All-Wheel Drive / AWD Another great innovation all-wheel drive (AWD) has been a great addition to auto mobiles. This is commonly referred to as four-wheel drive or even 4x4. It means that all four wheels on the vehicle are receiving power from the engine rather t han just two of them. This is a popular feature for sport utility vehicles, but it is becoming quite common among sports cars and other smaller vehicles because of its safety capabilities. With AWD technology, cars get better traction on ic e and wet roads and it also gives the driver more control over the car. The technology for AWD was first thought of in 1900 by the Porsche manufacturer, but it did not become popular until World War II. The idea was great for milita ry vehicles that needed to travel over many different terrains and fields. After that, the idea was eventually implemented into civilian vehicles. The American Motors Company created the first complete line of all-wheel drive passenger vehi cles in 1980. The Eagle was the most popular model in this line. Now, there are several different types of AWD technology that differs among the different car m odels, including the center differential with mechanical lock, torsen center dif ferential, multiple clutch systems and several others. It also includes electron ic traction control devices as well as an electronic transfer case that shifts c ontrol between the front and the rear axles. Airbags Another improvement in safety that electronics have provided is the airbags that are now standard in cars. Technically known as a Supplementary Restraint System (SRS), Air Cushion Restraint System (ACRS), or a Supplemental Inflatable Restra int (SIR), these provide a great deal of safety for the driver and passengers in a car. Created in 1952, the air bag technology is based on electronic sensors t hat measure the amount of quick deceleration through an accelerometer. This is a small electronic chip that moves as a result of fast deceleration and, as a res ult, signals the rapid ejection of the airbags. Car manufacturers are currently working on new airbag calculations to make them more effective and to help preve nt unnecessary deployments. The new calculations will take into account the posi tion of the seats, the use of a seat belt and the weight of the occupants to hel p determine when (and if) the airbag should be deployed. Global Positioning System (GPS) The Global Positioning System (GPS) is a popular device that has made a splash i n automobile electronics in recent years, too. These are basically electronic na vigation devices that use satellites to monitor many aspects of an automobile. B y using satellites, the GPS company can find the location of your car, the direc tion it is moving and the speed at which it is moving. As a result, your car can easily be found if it is stolen. The idea for this technology was first created in 1978 and used as an experimental device for the United States Department of Defense. Like most automobile technology, though, the idea quickly made its way into the civilian vehicles due to popular demand. A GPS will also give you stepby-step voice directions to your destinations, which tends to be the most popula r feature of this electronic device. It can also come in handy if you lock your keys in your car. With a simple call to the GPS service provider, a representati ve can send a satellite signal to your car and unlock the doors. These devices a re also great in a wide variety of emergencies, so they provide peace of mind in addition to safety and convenience. Hybrid Cars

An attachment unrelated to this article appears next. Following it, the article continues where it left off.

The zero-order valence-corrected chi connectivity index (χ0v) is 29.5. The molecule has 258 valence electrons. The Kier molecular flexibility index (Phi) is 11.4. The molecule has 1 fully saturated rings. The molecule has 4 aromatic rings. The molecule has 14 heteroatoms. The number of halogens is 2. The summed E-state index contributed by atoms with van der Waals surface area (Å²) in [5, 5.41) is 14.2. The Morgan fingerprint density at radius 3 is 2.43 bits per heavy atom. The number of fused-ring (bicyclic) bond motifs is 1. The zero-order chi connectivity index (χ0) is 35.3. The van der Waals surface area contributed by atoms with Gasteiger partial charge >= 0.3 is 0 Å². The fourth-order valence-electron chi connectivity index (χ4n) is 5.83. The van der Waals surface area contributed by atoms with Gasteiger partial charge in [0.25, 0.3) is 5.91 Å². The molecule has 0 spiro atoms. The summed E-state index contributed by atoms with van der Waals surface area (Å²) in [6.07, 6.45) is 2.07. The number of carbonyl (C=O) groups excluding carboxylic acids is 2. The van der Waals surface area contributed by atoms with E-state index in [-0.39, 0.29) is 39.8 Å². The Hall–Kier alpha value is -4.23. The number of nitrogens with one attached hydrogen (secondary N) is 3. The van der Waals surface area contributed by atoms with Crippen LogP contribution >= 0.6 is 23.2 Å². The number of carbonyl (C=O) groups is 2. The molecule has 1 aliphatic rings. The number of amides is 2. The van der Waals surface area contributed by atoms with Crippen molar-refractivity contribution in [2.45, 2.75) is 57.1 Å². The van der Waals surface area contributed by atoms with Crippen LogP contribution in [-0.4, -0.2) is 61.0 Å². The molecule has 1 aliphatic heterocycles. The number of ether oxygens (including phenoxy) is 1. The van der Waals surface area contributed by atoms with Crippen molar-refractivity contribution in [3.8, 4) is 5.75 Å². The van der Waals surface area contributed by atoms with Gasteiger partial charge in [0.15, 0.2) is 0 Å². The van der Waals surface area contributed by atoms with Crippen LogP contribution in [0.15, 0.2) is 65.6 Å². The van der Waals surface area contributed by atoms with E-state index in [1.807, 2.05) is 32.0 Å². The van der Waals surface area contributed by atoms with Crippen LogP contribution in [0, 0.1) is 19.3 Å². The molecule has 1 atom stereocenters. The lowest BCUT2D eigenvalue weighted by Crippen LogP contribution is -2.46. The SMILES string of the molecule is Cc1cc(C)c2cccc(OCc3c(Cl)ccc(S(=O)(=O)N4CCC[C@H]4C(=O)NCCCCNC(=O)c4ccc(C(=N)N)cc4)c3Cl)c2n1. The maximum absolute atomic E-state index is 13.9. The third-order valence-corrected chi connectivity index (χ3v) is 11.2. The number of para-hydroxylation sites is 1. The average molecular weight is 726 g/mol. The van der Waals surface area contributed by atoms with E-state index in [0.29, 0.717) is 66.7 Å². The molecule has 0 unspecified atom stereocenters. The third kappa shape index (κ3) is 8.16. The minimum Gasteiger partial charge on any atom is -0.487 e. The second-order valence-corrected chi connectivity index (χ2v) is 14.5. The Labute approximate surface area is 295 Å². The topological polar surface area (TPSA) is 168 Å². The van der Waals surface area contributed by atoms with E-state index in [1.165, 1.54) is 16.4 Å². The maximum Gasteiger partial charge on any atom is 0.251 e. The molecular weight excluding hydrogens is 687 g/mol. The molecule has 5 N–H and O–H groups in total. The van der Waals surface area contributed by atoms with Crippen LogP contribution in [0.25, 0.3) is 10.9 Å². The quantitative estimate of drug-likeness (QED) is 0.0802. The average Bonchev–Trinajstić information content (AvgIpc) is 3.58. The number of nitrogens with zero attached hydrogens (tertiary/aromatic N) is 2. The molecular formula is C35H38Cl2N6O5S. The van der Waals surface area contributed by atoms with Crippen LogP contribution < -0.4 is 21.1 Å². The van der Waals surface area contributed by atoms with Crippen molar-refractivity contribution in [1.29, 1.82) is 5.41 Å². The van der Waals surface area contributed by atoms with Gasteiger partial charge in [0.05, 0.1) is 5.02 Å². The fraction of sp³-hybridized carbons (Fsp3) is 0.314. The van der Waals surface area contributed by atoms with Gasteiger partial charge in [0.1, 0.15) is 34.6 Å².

This section would not be complet without talking about the electronics that is required to drive a Hybrid vehicle and one of the best examples is the Toyota Pr ius. This car uses the computer and digital electronics to manage the change bet ween the differing combinations of power sources and due to electronics is prett y seamless if it werent for the energy consumption screen located in the Prius cen ter console the driver would have little indication the complexity of it all thi s technology is called Hybrid Synergy Drive (HSD). The Future With brilliant minds working in the auto industry, there are limitless possibili ties to what the manufacturers will include in their products in the coming year s. In fact, the Lexus company now has a vehicle that will automatically parallel park your vehicle without the driver even needing to touch the wheel. If we loo k to the technology and electronics that are being used in the military vehicles , we can often predict the services that will be in civilian vehicles in the nea r future. This tends to be a trend in the automobile industry and will likely co ntinue as people always want and expect more from their cars. Dramatic changes to the automobile have occurred over the last 35 years, includi ng the addition of emission control systems, more fuel-efficient and,cleaner-bur ning engines, and lighter body weight. In addition to being lighter than body-ov er-frame vehicles, uni bodies offer better occupant protection by distributing i mpact forces throughout the vehicle. Today s computerized engine control systems regulate such things as air and fuel delivery ignition timing, and emissions. The result is an increase in overall e fficiency. All automobile engines are classified as internal combustion, because the burning of the fuel and air occurs inside the engine. Diesel engines share the same major parts as gasoline engines, but they do not use a spark to ignite the air/fuel mixture. The cooling system maintains proper engine temperatures. L iquid cooling is more efficient than air cooling and more commonly used. The lub rication system distributes motor oil throughout the engine. This system also co ntains the oil filter necessary to remove dirt and other foreign matter from the oil. The fuel system is responsible not only for fuel storage and delivery but also for atomizing and mixing it with the air in the correct proportion. The exh aust system has three primary purposes: to channel toxic exhaust away from the p assenger compartment, to quiet the exhaust pulses, and to burn the emissions in the exhaust. The electrical system of an automobile includes the ignition, start ing, charging, and lighting systems. Electronic engine controls regulate these s ystems very accurately through the use of microcomputers. Modern automatic trans missions use a computer to match the demand for acceleration with engine speed, wheel speed, and load conditions. It then chooses the proper gear ratio and, if necessary initiates a gear change. The running gear is critical to controlling t he vehicle. It consists of the suspension system, braking system, steering syste m, and wheels and tires. Preventive maintenance involves regularly scheduled ser vice on a vehicle to keep it operating efficiently and safely. Professional tech nicians should stress the importance of PM to their customers. 12"> The automotive industry technological The automotive industry technological leaps and over is constantly making big a century the automobile has been transformed from mere, transport to a technologi cal marvel. Here s looking at the top technologies that have revolutionized the motoring world. Microchip Although few people realised it at the time, in the late 6os the microchip lift ed motoring into the electronic ,age. That sliver of silicon, with its incredibl y fine thatch of circuits and umpteen transistors, unquestionably stands as the single most influential development in the past 50 years. if not in the car s en tire history. The way cars work changed forever, with ongoing realizations made progeny: by the microchip s progeny: the on-board computer and electronic contro